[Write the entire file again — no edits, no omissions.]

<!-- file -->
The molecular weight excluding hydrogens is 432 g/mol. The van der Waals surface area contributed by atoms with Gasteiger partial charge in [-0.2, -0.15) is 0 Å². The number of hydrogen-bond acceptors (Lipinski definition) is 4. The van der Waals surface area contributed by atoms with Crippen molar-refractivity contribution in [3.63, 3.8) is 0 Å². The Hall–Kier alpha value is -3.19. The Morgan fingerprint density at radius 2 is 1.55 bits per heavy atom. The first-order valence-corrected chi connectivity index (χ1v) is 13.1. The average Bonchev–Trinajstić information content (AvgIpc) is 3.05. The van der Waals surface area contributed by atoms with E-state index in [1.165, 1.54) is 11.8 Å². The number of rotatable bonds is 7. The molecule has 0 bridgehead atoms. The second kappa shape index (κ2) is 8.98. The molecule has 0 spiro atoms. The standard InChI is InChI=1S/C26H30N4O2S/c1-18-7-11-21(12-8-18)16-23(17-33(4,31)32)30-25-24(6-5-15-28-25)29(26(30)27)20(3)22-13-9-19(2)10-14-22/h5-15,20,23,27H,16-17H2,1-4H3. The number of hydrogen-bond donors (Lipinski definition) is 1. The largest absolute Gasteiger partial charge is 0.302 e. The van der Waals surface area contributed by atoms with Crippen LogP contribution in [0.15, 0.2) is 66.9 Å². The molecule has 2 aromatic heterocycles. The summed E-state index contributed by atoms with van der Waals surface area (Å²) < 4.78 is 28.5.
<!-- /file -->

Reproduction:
The molecular weight excluding hydrogens is 432 g/mol. The van der Waals surface area contributed by atoms with Gasteiger partial charge in [-0.2, -0.15) is 0 Å². The number of hydrogen-bond acceptors (Lipinski definition) is 4. The van der Waals surface area contributed by atoms with Crippen molar-refractivity contribution in [3.63, 3.8) is 0 Å². The Hall–Kier alpha value is -3.19. The Morgan fingerprint density at radius 2 is 1.55 bits per heavy atom. The first-order valence-corrected chi connectivity index (χ1v) is 13.1. The average Bonchev–Trinajstić information content (AvgIpc) is 3.05. The van der Waals surface area contributed by atoms with E-state index in [1.165, 1.54) is 11.8 Å². The number of rotatable bonds is 7. The molecule has 0 bridgehead atoms. The second kappa shape index (κ2) is 8.98. The molecule has 0 spiro atoms. The standard InChI is InChI=1S/C26H30N4O2S/c1-18-7-11-21(12-8-18)16-23(17-33(4,31)32)30-25-24(6-5-15-28-25)29(26(30)27)20(3)22-13-9-19(2)10-14-22/h5-15,20,23,27H,16-17H2,1-4H3. The number of hydrogen-bond donors (Lipinski definition) is 1. The largest absolute Gasteiger partial charge is 0.302 e. The van der Waals surface area contributed by atoms with Crippen LogP contribution in [0.15, 0.2) is 66.9 Å². The molecule has 2 aromatic heterocycles. The summed E-state index contributed by atoms with van der Waals surface area (Å²) < 4.78 is 28.5.